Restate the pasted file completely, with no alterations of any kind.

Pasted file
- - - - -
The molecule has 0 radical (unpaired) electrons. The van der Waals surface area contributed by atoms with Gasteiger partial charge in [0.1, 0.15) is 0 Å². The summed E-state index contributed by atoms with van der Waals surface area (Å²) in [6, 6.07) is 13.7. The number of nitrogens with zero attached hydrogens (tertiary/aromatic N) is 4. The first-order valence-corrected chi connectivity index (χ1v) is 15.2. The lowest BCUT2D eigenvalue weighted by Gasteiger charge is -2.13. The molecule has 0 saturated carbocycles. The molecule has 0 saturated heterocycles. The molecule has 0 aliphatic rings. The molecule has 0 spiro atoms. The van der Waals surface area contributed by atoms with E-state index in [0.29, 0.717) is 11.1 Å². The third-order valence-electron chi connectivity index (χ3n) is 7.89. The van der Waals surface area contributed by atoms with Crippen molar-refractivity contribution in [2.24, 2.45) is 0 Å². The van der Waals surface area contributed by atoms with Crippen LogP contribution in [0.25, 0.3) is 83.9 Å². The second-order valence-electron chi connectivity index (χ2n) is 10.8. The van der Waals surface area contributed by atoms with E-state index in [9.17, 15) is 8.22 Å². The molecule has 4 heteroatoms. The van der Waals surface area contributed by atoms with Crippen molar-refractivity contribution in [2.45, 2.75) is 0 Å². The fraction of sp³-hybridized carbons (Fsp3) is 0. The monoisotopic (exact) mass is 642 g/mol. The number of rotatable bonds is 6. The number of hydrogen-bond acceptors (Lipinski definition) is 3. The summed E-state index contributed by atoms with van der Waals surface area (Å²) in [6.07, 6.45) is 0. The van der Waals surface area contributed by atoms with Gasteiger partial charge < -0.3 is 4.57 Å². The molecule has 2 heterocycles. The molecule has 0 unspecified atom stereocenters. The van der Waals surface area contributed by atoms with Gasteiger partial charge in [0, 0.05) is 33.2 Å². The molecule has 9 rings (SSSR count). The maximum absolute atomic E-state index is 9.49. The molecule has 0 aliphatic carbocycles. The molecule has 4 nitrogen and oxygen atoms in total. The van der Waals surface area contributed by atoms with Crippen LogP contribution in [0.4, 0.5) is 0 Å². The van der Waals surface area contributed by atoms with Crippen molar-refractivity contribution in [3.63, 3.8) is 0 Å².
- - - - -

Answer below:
The molecule has 0 radical (unpaired) electrons. The van der Waals surface area contributed by atoms with Gasteiger partial charge in [0.1, 0.15) is 0 Å². The summed E-state index contributed by atoms with van der Waals surface area (Å²) in [6, 6.07) is 13.7. The number of nitrogens with zero attached hydrogens (tertiary/aromatic N) is 4. The first-order valence-corrected chi connectivity index (χ1v) is 15.2. The lowest BCUT2D eigenvalue weighted by Gasteiger charge is -2.13. The molecule has 0 saturated carbocycles. The molecule has 0 saturated heterocycles. The molecule has 0 aliphatic rings. The molecule has 0 spiro atoms. The van der Waals surface area contributed by atoms with E-state index in [0.29, 0.717) is 11.1 Å². The third-order valence-electron chi connectivity index (χ3n) is 7.89. The van der Waals surface area contributed by atoms with Crippen molar-refractivity contribution in [2.24, 2.45) is 0 Å². The van der Waals surface area contributed by atoms with Crippen LogP contribution in [0.25, 0.3) is 83.9 Å². The second-order valence-electron chi connectivity index (χ2n) is 10.8. The van der Waals surface area contributed by atoms with E-state index in [9.17, 15) is 8.22 Å². The molecule has 4 heteroatoms. The van der Waals surface area contributed by atoms with Crippen molar-refractivity contribution in [2.45, 2.75) is 0 Å². The fraction of sp³-hybridized carbons (Fsp3) is 0. The monoisotopic (exact) mass is 642 g/mol. The number of rotatable bonds is 6. The number of hydrogen-bond acceptors (Lipinski definition) is 3. The summed E-state index contributed by atoms with van der Waals surface area (Å²) in [6.07, 6.45) is 0. The van der Waals surface area contributed by atoms with Gasteiger partial charge < -0.3 is 4.57 Å². The molecule has 2 heterocycles. The molecule has 0 unspecified atom stereocenters. The van der Waals surface area contributed by atoms with Gasteiger partial charge in [0, 0.05) is 33.2 Å². The molecule has 9 rings (SSSR count). The maximum absolute atomic E-state index is 9.49. The molecule has 0 aliphatic carbocycles. The molecule has 4 nitrogen and oxygen atoms in total. The van der Waals surface area contributed by atoms with Crippen LogP contribution in [0.4, 0.5) is 0 Å². The van der Waals surface area contributed by atoms with Crippen molar-refractivity contribution in [3.63, 3.8) is 0 Å².